American Gospel

I would like to think we’re coming into a golden age for documentary film and television. There are many reasons for this, though most are related to the new digital economy. Not only does the internet provide new channels for distribution, but it also provides new methods for fundraising. Creating a film is extremely expensive, but crowdfunding (via Kickstarter or its many competitors) can defray that expense across hundreds or thousands of people. Meanwhile investors and other financial supporters are seeing greater promise in the medium. Filmmakers are responding by creating some excellent new works that may not have been possible even a decade ago.

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New to the field is American Gospel: Christ Alone, a film about what Americans understand to be the good news of the Christian faith. It asks, “Is Christianity Christ + the American dream?” It then tells “how the prosperity gospel (the Word of Faith movement) has distorted the gospel message, and how this theology is being exported abroad.” It is, in short, a film about how the gospel espoused by so many so-called Christians is not good news at all. This gospel is not drawn from the Bible but from the worldly desire for a long, comfortable, and affluential life.

Much of the film is spent exploring the history of the Word of Faith movement, explaining its key claims and promises, and showcasing clips from its foremost leaders. We see how its chief proponents live in ostentatious wealth, how they take advantage of their hopeful but gullible followers, and how they misuse the Bible to suit their own purposes. We see their empty promises and the long trail of devastated lives they leave behind them. We see the sheer ugliness of this gross distortion of the true and glorious gospel of Jesus Christ.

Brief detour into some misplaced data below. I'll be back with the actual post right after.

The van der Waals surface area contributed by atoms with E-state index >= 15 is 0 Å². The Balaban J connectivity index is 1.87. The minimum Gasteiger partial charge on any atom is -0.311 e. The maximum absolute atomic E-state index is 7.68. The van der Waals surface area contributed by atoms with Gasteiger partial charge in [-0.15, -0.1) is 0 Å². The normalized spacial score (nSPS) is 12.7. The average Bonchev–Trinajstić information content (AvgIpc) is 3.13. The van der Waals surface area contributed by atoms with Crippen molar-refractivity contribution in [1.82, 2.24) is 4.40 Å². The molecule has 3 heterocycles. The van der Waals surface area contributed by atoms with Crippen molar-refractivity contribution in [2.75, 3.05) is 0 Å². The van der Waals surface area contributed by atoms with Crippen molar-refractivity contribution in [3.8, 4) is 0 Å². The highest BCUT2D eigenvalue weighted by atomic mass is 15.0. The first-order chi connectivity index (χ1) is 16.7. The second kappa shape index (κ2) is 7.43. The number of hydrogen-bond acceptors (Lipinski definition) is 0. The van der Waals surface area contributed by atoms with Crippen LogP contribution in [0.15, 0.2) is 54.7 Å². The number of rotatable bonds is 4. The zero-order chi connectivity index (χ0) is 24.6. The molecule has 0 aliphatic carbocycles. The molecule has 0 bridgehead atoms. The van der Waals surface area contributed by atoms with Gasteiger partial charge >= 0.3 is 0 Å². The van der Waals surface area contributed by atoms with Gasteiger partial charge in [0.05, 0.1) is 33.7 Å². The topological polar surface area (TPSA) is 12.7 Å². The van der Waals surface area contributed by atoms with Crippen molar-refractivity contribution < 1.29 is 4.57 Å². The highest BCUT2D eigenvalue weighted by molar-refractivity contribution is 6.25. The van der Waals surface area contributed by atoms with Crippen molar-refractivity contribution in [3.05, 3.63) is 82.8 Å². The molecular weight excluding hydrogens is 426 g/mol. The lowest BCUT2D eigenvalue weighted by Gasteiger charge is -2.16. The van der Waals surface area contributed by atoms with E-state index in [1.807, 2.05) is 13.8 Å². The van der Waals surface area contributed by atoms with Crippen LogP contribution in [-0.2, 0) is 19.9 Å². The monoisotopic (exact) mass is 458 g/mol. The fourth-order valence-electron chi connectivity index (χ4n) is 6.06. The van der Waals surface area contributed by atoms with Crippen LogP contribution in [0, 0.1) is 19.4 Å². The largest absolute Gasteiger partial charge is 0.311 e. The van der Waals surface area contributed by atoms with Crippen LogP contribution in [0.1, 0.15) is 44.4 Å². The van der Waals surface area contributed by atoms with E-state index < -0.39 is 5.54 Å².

American Gospel is framed around several key characters and a number of ongoing narratives. These provide the cohesion, the interest, and the human dimension that makes it so compelling. We hear from Costi Hinn as he tells of the days he traveled in luxury with his uncle Benny before he eventually came to see that he was participating in something abhorrent. We hear from Sean Demars and Katherine Berger as they explain how they once bought into the promises of the Word of Faith movement before finally seeing them as the Satanic distortion they are. Christians leaders like Michael Horton, Jackie Hill-Perry, Matt Chandler, Bryan Chapell, Nate Pickowicz, R. Scott Clark, Julius Kim, and Justin Peters serve as teachers and guides.

The great strength of the film is that it’s not only a negative examination of the Word of Faith movement, but also a very positive and helpful examination of biblical truth. Those who watch it will not only be convinced that the prosperity gospel is evil, but they will also know exactly why it is so evil. Even better, they will hear the true and saving gospel of Christ’s atoning death and resurrection. They will be equipped to resist and refute what is wrong and to explain and celebrate what is so much better.

American Gospel is an excellent film to watch individually or as a family. It may also be ideal to play before a church, youth group, or young adults gathering (though you’ll want to talk to Transition Studios about a special license for that before you do it). For now it is available only for rental via Vimeo, but it will soon be available for sale and for rent through other platforms. I highly recommend it.